and there is a risk of being ‘blown back’ over the slope. Thermal flying . In light winds. This consist of gently going from 0% brake at around 2 meters to 100% brake when touching down on the ground. but too much wind. some minor running is common. ‘flaring’ the wing to minimise vertical and/or horizontal speed. Slope soaring is highly dependent on a steady wind within a defined range (the suitable range depends on the performance of the wing and the skill of the pilot). and insufficient lift is available to stay airborne (pilots end up ‘scratching’ along the slope). relying on the lift provided by the air which is forced up as it passes over the slope. the landings can be without forward speed. In moderate to medium headwinds. With more wind. For strong winds during landing two techniques are common: 'flapping' the wing to make it lose performance and thus descend faster by alternatively braking and releasing (around once per second). at around 4 meters before touching ground.Landing involves lining up for an approach into wind. Slope soaring Paraglider along the beach The slope can be a Dune or Ridge. Collapsing it immediately after touchdown to avoid being dragged by braking at maximum. pilots fly along the length of a slope feature in the landscape. Too little wind. and just before touching down. then released thus using forward pendular momentum to gain speed for flaring more effectively and approach the ground with minimal vertical speed. With strong winds even going backwards with respect to the ground. In slope soaring. Additionally. gliders can fly well above and forward of the slope. some momentary braking (50% for around 2s) can be applied. but this would usually mean that the conditions got too strong for that glider.
Most pilots use a varioaltimeter ("vario"). such deflations will normally recover without pilot intervention. Sometimes these may be a simple rising column of air.. Cross-country flying Once the skills of using thermals to gain altitude have been mastered. Having gained altitude in a thermal. Most pilots never have cause to ‘throw’ their reserve. Good thermal flying is a skill which takes time to learn.Paragliders in the air at Torrey Pines Gliderport When the sun warms the ground. emergency) parachute. they are blown sideways in the wind. In the event of a severe deflation. and these set off thermals which rise through the air. and there is often also strong turbulence resulting in wing collapses as a pilot tries to enter a strong thermal. shortly after takeoff or just before landing. to help ‘core-in’ on a thermal. the wing (paraglider) may not recover its correct structure rapidly enough to prevent an accident. i. humid air as it reaches the dew point and condenses to form a cloud. In-flight Wing Deflation (Collapse) Since the shape of the wing (airfoil) is formed by the moving air entering and inflating the wing. with the pilot often not having enough altitude . more often. most pilots carry a reserve (rescue. etc. Should a wing deflation occur at low altitude. so pilot training and practice in correct response to deflations is necessary. and will break off from the source. or by cumulus clouds which mark the top of a rising column of warm. Potential thermals can be identified by land features which typically generate thermals. with a new thermal forming later.e. On modern recreational wings. it will warm some features more than others (such as rockfaces or large buildings). flying regulations. which indicates climb rate with beeps and/or a visual display. For the rare occasions when it is not possible to recover from a deflation (or from other threatening situations such as a spin). aviation maps indicating restricted airspace. In many flying areas. where the air is rising the fastest. in turbulent air. Piloting techniques referred to as "active flying" will greatly reduce the frequency and severity of deflations or collapses. but a good pilot can often "core" a thermal all the way to cloud base. part or all of the wing (airfoil) can deflate (collapse). cross-country pilots also need an intimate familiarity with air law. trying to center the circle on the strongest part of the thermal (the "core"). correct pilot input will speed recovery from a deflation. Once a pilot finds a thermal. pilots can glide from one thermal to the next to go 'cross-country' (‘XC’). but incorrect pilot input may slow the return of the glider to normal flight. he or she begins to fly in a circle. a pilot glides down to the next available thermal. Often there is strong sink surrounding thermals.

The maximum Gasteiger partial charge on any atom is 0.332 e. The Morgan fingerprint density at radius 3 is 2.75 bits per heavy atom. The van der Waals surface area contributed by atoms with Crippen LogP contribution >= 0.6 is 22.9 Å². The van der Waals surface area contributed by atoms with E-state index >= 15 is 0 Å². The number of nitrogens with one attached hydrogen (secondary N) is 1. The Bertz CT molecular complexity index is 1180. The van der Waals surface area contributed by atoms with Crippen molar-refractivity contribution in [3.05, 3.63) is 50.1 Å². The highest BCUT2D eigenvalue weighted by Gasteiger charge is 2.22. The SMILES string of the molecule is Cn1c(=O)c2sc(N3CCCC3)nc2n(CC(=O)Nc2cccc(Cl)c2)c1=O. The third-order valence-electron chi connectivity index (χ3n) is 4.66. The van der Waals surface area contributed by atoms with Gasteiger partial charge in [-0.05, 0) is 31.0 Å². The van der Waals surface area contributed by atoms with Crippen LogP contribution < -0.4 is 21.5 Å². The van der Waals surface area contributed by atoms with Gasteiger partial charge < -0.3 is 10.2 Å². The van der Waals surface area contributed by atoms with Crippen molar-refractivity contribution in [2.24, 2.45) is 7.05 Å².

and before him Bruce Goldsmith. examples include distance to declared goal. Mexico.. infinity tumbles. but typical deployment to stabilization periods using up 120–180 m (400 – 600 ft) of altitude). For such pilots.  Safety This section needs additional citations for verification. should they have spare altitude to use on this process. Please help improve this article by adding citations to reliable sources. this 'bad air' can cause the reserve parachute to take significantly longer to inflate and stabilize. national and worldwide leagues scored based on accumulated best distance flights Accuracy – spot landing competitions where pilots land on targets with a 3 cm centre spot out to a full 10 meter circle. there are multiple disciplines available: Cross Country Competitions – races around waypoints with typical distances of 50 to 150 kilometers National/international records – despite continually improving gliders. and so on. critically. distance over triangular course. Sports/competitive flying Some pilots like to stretch themselves beyond recreational flying. In this example. aside from longest distance and highest altitude. deploy the reserve if needed. Low altitude wing failure can result in serious injury or death due to the subsequent velocity of a ground impact where. etc.remaining to successfully deploy a reserve parachute (with the minimum altitude for this being approximately 60 m (200 ft). His predecessor was Andy Aebi of Switzerland. but which are far more responsive and offer greater feedback to the pilot. a higher altitude failure may allow more time to regain some degree of control in the descent rate and. ironically. Spain. (August 2009) . Cross-country leagues – annual regional. "Acro" – aero-acrobatic manoeuvres and stunt flying. The current Paragliding World Cup (PWC) Champion is Peter Neuenshwander. as well as flying faster with better glide ratios. See also: World Air Games The current FAI world champion is Charles Cazaux of France. wingovers. In-flight wing deflation and other hazards are minimized by flying a suitable glider and choosing appropriate weather conditions and locations for the pilot's skill and experience level. Different packing methods of the reserve parachute affect its deploying time. tricks such as "helicopters". synchro spirals. Unsourced material may be challenged and removed. these become ever more difficult to achieve. it may be of greater benefit to the paraglider to purposefully lose altitude to 'clear' this turbulent air before deploying their reserve. he won the title in February 2012 in Valle de Bravo. should the wing collapse have been due to turbulence. speed over 100 km triangular course. Competitive flying is done on high performance wings which demand far more skill to fly than their recreational counterparts. It is also important to note that. he won the title in July 2011 in Piedrahita.